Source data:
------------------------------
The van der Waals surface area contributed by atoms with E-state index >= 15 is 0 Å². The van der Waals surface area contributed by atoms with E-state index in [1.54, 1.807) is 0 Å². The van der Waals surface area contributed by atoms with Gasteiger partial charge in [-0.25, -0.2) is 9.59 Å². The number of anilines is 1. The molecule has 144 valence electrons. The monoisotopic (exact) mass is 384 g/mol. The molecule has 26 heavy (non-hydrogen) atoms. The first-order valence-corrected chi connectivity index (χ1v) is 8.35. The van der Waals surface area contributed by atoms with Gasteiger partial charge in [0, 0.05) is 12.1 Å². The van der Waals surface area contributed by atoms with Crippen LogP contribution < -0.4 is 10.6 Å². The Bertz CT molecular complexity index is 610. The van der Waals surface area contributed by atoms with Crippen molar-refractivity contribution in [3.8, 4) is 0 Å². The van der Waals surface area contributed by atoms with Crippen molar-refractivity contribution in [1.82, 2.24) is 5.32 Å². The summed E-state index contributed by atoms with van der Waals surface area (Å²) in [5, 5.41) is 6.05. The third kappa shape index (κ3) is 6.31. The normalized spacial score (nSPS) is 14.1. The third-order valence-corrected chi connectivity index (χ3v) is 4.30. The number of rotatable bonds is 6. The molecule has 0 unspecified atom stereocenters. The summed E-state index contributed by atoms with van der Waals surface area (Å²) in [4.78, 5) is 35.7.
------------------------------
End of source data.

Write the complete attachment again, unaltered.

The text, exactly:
The van der Waals surface area contributed by atoms with E-state index >= 15 is 0 Å². The van der Waals surface area contributed by atoms with E-state index in [1.54, 1.807) is 0 Å². The van der Waals surface area contributed by atoms with Gasteiger partial charge in [-0.25, -0.2) is 9.59 Å². The number of anilines is 1. The molecule has 144 valence electrons. The monoisotopic (exact) mass is 384 g/mol. The molecule has 26 heavy (non-hydrogen) atoms. The first-order valence-corrected chi connectivity index (χ1v) is 8.35. The van der Waals surface area contributed by atoms with Gasteiger partial charge in [0, 0.05) is 12.1 Å². The van der Waals surface area contributed by atoms with Crippen LogP contribution < -0.4 is 10.6 Å². The Bertz CT molecular complexity index is 610. The van der Waals surface area contributed by atoms with Crippen molar-refractivity contribution in [3.8, 4) is 0 Å². The van der Waals surface area contributed by atoms with Crippen molar-refractivity contribution in [1.82, 2.24) is 5.32 Å². The summed E-state index contributed by atoms with van der Waals surface area (Å²) in [5, 5.41) is 6.05. The third kappa shape index (κ3) is 6.31. The normalized spacial score (nSPS) is 14.1. The third-order valence-corrected chi connectivity index (χ3v) is 4.30. The number of rotatable bonds is 6. The molecule has 0 unspecified atom stereocenters. The summed E-state index contributed by atoms with van der Waals surface area (Å²) in [4.78, 5) is 35.7.